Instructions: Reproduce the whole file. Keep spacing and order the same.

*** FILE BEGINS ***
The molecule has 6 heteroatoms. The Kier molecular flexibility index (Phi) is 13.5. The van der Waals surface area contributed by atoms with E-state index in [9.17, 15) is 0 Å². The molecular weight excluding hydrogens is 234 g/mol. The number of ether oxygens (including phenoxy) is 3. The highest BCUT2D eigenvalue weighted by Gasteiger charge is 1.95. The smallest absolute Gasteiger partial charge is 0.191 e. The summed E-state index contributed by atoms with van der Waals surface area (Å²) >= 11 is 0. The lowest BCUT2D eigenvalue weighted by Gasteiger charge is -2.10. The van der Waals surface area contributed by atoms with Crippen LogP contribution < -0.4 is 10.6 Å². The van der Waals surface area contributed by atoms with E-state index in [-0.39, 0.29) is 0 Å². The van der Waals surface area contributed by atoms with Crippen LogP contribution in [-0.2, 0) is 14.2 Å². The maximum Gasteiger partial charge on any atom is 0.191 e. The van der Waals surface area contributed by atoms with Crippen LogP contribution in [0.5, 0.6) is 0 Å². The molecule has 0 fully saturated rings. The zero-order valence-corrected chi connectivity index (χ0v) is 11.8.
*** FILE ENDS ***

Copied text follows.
The molecule has 6 heteroatoms. The Kier molecular flexibility index (Phi) is 13.5. The van der Waals surface area contributed by atoms with E-state index in [9.17, 15) is 0 Å². The molecular weight excluding hydrogens is 234 g/mol. The number of ether oxygens (including phenoxy) is 3. The highest BCUT2D eigenvalue weighted by Gasteiger charge is 1.95. The smallest absolute Gasteiger partial charge is 0.191 e. The summed E-state index contributed by atoms with van der Waals surface area (Å²) >= 11 is 0. The lowest BCUT2D eigenvalue weighted by Gasteiger charge is -2.10. The van der Waals surface area contributed by atoms with Crippen LogP contribution < -0.4 is 10.6 Å². The van der Waals surface area contributed by atoms with E-state index in [-0.39, 0.29) is 0 Å². The van der Waals surface area contributed by atoms with Crippen LogP contribution in [-0.2, 0) is 14.2 Å². The maximum Gasteiger partial charge on any atom is 0.191 e. The van der Waals surface area contributed by atoms with Crippen LogP contribution in [0.5, 0.6) is 0 Å². The molecule has 0 fully saturated rings. The zero-order valence-corrected chi connectivity index (χ0v) is 11.8.